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Bloor Dental Health Centre

415 Bloor Street West
Suite 300
Toronto, Ontario
M5S 1X6

Phone: (416) 538-8883
Fax: (416) 538-9906

 

 

Office Hours
Monday
10am - 7pm
Tuesday
10am - 7pm
Wednesday
8am - 4pm

Thursday

8am - 4pm
Friday
Closed







 
  JANUARY 2012: TIPS, ENEWS, AND MORE!

 
Happy New Year!

We hope you had a wonderful holiday season and are now relaxed, rested and ready to face 2012 head on.

Thank you to everyone who offered us advice regarding improving the experience at our office. Many of your suggestions are being incorporated into our office for the New Year.

Congratulations to our draw winner Fiona L! She has won a Take Home Teeth Whitening Kit!

 
January 15-21 is National Non-Smoking Week
If ending a relationship with tobacco is on your list of things to do in 2012, now is a great time to start. You can find helpful advice on how to quit and more about National Non-Smoking Week here. Remember, in addition to your lungs and heart, tobacco use stains your teeth, damages your mouth's soft tissues and increases your chance of developing oral cancer. If quitting is proving more difficult than you anticipated, we may be able to help.

Is Your Dental Insurance Based on the Calendar Year?
If you have any outstanding dental work to be completed or are maintaining an oral health and hygiene routine that corresponds to your dental benefits, now is the time to come in and see us. You can request an appointment here.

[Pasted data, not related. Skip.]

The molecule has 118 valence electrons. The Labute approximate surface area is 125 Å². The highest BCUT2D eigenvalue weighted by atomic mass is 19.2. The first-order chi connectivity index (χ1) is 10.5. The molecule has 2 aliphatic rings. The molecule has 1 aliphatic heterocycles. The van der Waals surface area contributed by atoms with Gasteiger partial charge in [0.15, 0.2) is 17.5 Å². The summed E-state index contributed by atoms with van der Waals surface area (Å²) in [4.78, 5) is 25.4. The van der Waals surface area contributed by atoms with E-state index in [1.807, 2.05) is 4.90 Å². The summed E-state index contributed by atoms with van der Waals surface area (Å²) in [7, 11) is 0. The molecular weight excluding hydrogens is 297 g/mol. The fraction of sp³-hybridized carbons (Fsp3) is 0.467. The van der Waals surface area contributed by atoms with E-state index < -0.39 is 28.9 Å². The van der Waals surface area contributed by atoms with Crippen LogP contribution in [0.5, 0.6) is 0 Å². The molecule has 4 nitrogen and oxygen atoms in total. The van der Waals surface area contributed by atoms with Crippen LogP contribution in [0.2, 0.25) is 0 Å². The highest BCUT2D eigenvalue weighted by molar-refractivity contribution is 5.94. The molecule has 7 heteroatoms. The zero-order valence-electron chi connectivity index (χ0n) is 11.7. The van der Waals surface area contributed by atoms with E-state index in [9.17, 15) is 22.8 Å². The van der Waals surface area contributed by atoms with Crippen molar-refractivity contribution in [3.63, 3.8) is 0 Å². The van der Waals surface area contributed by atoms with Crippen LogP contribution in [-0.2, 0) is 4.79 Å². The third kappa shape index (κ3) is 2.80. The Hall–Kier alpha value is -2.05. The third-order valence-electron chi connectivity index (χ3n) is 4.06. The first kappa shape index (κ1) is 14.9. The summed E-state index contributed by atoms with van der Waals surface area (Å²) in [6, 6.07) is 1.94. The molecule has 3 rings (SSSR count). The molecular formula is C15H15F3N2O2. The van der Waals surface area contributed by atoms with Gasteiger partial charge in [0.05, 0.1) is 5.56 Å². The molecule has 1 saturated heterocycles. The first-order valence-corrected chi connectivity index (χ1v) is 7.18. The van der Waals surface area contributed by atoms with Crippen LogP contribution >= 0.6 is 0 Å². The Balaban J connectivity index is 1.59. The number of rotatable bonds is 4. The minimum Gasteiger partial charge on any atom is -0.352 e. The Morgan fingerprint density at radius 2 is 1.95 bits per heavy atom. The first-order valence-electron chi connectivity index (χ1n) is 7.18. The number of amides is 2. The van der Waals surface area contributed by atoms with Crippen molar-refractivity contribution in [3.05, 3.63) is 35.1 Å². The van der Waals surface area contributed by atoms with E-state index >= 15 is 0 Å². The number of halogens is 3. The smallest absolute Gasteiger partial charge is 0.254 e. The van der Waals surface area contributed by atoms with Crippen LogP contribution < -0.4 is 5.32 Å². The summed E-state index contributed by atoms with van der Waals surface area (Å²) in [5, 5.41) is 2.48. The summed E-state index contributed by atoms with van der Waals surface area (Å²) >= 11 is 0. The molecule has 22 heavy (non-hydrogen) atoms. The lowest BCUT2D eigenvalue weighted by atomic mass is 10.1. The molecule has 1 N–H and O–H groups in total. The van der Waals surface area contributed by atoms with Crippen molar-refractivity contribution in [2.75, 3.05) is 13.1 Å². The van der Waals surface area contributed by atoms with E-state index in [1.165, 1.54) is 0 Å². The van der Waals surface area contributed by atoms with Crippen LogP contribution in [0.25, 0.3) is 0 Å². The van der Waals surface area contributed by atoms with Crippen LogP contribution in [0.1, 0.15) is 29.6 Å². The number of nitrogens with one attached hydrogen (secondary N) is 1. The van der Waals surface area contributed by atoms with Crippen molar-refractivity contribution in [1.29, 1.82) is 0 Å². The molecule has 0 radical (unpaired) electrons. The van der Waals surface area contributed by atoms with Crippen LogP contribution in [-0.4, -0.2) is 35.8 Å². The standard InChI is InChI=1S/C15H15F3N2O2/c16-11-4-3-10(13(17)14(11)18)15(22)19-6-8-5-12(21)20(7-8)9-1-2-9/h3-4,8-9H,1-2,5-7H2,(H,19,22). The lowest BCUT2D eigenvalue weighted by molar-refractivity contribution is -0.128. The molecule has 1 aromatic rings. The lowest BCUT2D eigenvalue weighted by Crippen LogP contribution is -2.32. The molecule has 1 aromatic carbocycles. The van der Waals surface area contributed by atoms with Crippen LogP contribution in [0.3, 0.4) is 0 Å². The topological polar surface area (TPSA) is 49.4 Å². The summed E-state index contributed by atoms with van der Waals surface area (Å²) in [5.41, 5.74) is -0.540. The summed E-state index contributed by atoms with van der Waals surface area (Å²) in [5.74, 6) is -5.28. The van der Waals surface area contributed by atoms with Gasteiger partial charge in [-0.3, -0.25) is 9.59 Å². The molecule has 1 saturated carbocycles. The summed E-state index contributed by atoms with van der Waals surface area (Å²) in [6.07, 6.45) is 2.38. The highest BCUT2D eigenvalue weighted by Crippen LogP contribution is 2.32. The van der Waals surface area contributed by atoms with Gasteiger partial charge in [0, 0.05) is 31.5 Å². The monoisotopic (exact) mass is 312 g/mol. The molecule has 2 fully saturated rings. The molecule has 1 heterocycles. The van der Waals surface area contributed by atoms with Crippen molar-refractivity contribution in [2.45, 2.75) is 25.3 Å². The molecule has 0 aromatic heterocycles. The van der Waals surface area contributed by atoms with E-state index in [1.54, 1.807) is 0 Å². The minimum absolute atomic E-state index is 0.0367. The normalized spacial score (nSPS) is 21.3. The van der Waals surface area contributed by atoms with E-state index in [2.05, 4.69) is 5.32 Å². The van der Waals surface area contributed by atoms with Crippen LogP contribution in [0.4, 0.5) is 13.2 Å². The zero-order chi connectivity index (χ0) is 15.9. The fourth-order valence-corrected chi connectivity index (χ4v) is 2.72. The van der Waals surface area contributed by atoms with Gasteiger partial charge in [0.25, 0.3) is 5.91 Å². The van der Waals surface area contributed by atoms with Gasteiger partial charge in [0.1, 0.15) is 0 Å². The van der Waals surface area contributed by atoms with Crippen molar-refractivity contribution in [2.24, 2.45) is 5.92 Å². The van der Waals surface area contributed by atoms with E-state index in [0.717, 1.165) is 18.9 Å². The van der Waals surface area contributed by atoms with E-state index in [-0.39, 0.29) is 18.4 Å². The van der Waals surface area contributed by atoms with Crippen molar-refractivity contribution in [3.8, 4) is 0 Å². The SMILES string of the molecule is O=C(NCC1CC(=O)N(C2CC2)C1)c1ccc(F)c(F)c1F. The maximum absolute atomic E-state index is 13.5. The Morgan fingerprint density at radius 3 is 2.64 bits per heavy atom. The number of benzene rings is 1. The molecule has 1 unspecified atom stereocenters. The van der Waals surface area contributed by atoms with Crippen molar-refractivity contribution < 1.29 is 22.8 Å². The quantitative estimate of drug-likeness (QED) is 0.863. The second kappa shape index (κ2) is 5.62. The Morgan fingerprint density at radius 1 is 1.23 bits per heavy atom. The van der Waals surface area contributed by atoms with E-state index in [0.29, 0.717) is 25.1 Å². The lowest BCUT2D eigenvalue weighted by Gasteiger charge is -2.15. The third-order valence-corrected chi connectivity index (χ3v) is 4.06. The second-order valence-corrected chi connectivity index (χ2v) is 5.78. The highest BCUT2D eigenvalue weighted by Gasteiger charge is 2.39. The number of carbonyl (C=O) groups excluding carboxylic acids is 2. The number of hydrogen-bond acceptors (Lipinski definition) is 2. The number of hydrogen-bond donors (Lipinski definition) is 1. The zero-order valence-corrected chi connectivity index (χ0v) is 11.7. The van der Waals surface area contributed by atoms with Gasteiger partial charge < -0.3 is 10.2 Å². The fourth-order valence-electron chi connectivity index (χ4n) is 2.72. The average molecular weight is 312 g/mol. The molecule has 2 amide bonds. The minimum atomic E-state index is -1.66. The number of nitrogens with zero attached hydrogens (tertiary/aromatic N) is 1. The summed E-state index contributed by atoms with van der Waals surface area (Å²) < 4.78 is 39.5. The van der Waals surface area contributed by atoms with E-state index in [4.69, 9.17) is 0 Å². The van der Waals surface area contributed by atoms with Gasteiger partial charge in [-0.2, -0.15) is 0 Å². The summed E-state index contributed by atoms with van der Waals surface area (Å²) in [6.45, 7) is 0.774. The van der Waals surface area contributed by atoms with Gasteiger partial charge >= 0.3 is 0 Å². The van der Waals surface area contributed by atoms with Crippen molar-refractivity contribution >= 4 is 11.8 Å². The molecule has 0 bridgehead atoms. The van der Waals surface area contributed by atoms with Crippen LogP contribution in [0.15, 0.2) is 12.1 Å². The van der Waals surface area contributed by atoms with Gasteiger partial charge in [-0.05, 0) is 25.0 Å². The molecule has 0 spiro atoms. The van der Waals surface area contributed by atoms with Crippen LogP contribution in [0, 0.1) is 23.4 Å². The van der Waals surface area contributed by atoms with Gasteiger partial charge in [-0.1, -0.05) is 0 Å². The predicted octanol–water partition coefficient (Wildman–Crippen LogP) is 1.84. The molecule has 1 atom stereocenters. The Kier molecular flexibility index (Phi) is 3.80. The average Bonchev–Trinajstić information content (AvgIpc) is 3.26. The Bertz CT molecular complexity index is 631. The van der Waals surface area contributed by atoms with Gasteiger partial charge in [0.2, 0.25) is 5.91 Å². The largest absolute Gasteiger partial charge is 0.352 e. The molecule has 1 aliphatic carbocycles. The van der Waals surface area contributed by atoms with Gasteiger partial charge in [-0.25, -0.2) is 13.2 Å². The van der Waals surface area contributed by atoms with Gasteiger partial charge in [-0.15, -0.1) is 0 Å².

Until next month,

Bloor Dental Health Centre



 ARE YOU STILL A SMOKER?

 
Are You Still a Smoker?
The effects of smoking have been the focus of health campaigns for many years now. Campaigns often focus on the lung and heart problems linked to smoking. Bloor Dental Health Centre would like to offer you oral health related reasons to turn your back on tobacco.

While the effects of tobacco use on your heart and lungs may be hidden from public view, the effects on your oral health are often as clear as the smile on your face.

You may view smoking as sociable and appealing. The actual impression you may offer to others may include:
  • Stained Teeth
  • Bad Breath
  • Dry Mouth
  • Leukoplakia (Irritated patches on the tongue and Tissues inside your mouth)



 CROWNS & BRIDGES

 
If a tooth has been damaged or decayed to an extent where a filling will not suffice, a Crown (also called a Cap) is often needed to restore the tooth's shape, strength and structural function.

A Crown or Cap, as its name suggests, is a covering that is placed over the effected tooth. The tooth is prepared by removing any decayed area and shaping the tooth to be capped. The Cap is then cemented in place to protect the tooth for years to come. Crowns are also used to reinforce a tooth that has been badly cracked or broken, as well as to seal a tooth after root canal therapy.

A Bridge is a dental device that uses adjacent teeth as anchors to hold an artificial tooth in the place of a missing one.

Click here learn more about crowns and bridges and why they are mentioned together.